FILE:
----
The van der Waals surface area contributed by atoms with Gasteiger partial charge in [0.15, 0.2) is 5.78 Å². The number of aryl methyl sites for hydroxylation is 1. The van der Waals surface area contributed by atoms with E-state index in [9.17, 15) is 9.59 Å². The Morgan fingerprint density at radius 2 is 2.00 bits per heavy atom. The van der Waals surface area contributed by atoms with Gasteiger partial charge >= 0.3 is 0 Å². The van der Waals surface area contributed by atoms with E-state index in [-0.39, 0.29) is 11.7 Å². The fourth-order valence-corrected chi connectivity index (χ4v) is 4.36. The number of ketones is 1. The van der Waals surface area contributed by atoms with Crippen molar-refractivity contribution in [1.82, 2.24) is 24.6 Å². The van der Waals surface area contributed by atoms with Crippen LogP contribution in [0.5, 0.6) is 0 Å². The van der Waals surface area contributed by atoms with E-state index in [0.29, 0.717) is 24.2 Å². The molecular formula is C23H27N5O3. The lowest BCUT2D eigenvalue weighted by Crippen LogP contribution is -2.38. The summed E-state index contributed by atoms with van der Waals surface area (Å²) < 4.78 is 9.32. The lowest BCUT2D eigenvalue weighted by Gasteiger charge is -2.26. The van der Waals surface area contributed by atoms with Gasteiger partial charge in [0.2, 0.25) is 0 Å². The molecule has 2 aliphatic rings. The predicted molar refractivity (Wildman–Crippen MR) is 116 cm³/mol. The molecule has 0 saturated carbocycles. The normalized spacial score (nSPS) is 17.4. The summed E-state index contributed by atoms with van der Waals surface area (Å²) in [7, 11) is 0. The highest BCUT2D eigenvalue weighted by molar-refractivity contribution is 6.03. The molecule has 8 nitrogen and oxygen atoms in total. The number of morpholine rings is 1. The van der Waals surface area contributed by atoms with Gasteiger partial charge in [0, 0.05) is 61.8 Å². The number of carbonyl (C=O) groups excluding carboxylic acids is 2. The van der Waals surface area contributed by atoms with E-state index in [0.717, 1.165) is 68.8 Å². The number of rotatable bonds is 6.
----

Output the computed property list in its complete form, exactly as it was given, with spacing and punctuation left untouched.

The van der Waals surface area contributed by atoms with Gasteiger partial charge in [0.15, 0.2) is 5.78 Å². The number of aryl methyl sites for hydroxylation is 1. The van der Waals surface area contributed by atoms with E-state index in [9.17, 15) is 9.59 Å². The Morgan fingerprint density at radius 2 is 2.00 bits per heavy atom. The van der Waals surface area contributed by atoms with Gasteiger partial charge >= 0.3 is 0 Å². The van der Waals surface area contributed by atoms with E-state index in [-0.39, 0.29) is 11.7 Å². The fourth-order valence-corrected chi connectivity index (χ4v) is 4.36. The number of ketones is 1. The van der Waals surface area contributed by atoms with Crippen molar-refractivity contribution in [1.82, 2.24) is 24.6 Å². The van der Waals surface area contributed by atoms with Crippen LogP contribution in [0.5, 0.6) is 0 Å². The van der Waals surface area contributed by atoms with E-state index in [0.29, 0.717) is 24.2 Å². The molecular formula is C23H27N5O3. The lowest BCUT2D eigenvalue weighted by Crippen LogP contribution is -2.38. The summed E-state index contributed by atoms with van der Waals surface area (Å²) < 4.78 is 9.32. The lowest BCUT2D eigenvalue weighted by Gasteiger charge is -2.26. The van der Waals surface area contributed by atoms with Gasteiger partial charge in [0.2, 0.25) is 0 Å². The molecule has 2 aliphatic rings. The predicted molar refractivity (Wildman–Crippen MR) is 116 cm³/mol. The molecule has 0 saturated carbocycles. The normalized spacial score (nSPS) is 17.4. The summed E-state index contributed by atoms with van der Waals surface area (Å²) in [7, 11) is 0. The highest BCUT2D eigenvalue weighted by molar-refractivity contribution is 6.03. The molecule has 8 nitrogen and oxygen atoms in total. The number of morpholine rings is 1. The van der Waals surface area contributed by atoms with Gasteiger partial charge in [0, 0.05) is 61.8 Å². The number of carbonyl (C=O) groups excluding carboxylic acids is 2. The van der Waals surface area contributed by atoms with E-state index in [0.717, 1.165) is 68.8 Å². The number of rotatable bonds is 6.